Read all Read more
May 2019

Start of construction of the drive-by table

Passenger cars and taxis will be able to use an access ramp to drive straight up to a drive-by platform measuring 550 by 30 meters in front of the departure hall. Another ramp leads back down on the other side.

But it will take a while before vehicles can roll over the asphalt. First the main load-bearing system of the 14.5-meter-high structure has to be built. A stable foundation for the drive-by table is ensured by 13-meter-long large bored piles and 28 transversely aligned reinforcing steel frames resting on V-shaped supports.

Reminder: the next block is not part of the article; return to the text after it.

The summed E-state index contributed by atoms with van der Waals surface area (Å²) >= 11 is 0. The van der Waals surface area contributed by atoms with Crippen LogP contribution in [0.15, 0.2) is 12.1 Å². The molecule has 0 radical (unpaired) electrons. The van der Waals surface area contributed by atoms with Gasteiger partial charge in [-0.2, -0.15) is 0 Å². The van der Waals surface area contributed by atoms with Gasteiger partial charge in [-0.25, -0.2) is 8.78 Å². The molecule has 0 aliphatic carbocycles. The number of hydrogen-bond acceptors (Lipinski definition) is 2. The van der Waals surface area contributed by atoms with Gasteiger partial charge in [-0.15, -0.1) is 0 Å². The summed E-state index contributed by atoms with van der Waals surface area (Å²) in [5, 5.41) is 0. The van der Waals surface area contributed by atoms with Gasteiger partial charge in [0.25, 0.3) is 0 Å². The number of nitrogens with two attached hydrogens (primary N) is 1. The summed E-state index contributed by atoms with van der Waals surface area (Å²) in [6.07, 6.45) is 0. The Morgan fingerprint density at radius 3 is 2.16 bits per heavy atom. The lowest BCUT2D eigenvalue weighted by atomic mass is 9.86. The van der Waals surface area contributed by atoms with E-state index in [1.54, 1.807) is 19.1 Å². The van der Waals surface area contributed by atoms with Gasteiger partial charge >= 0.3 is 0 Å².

Read all Read more
July 2019

The new Sky Line train

Fraport is building a new Sky Line train to make sure that everyone can get to and from Terminal 3 without hassles, including passengers changing planes at Frankfurt Airport and those who come by rail to Terminal 1. Besides the tracks, a large maintenance building and a new station will be built at Terminal 1, with all of the work being done in tight conditions between other facilities without interrupting operations―a major engineering and logistical challenge!

In addition to the preparatory work on the new Sky Line station at Terminal 1, the first bored pile work for the route was started in July 2019.

Read all Read more
Late 2019

Final steps of the foundation work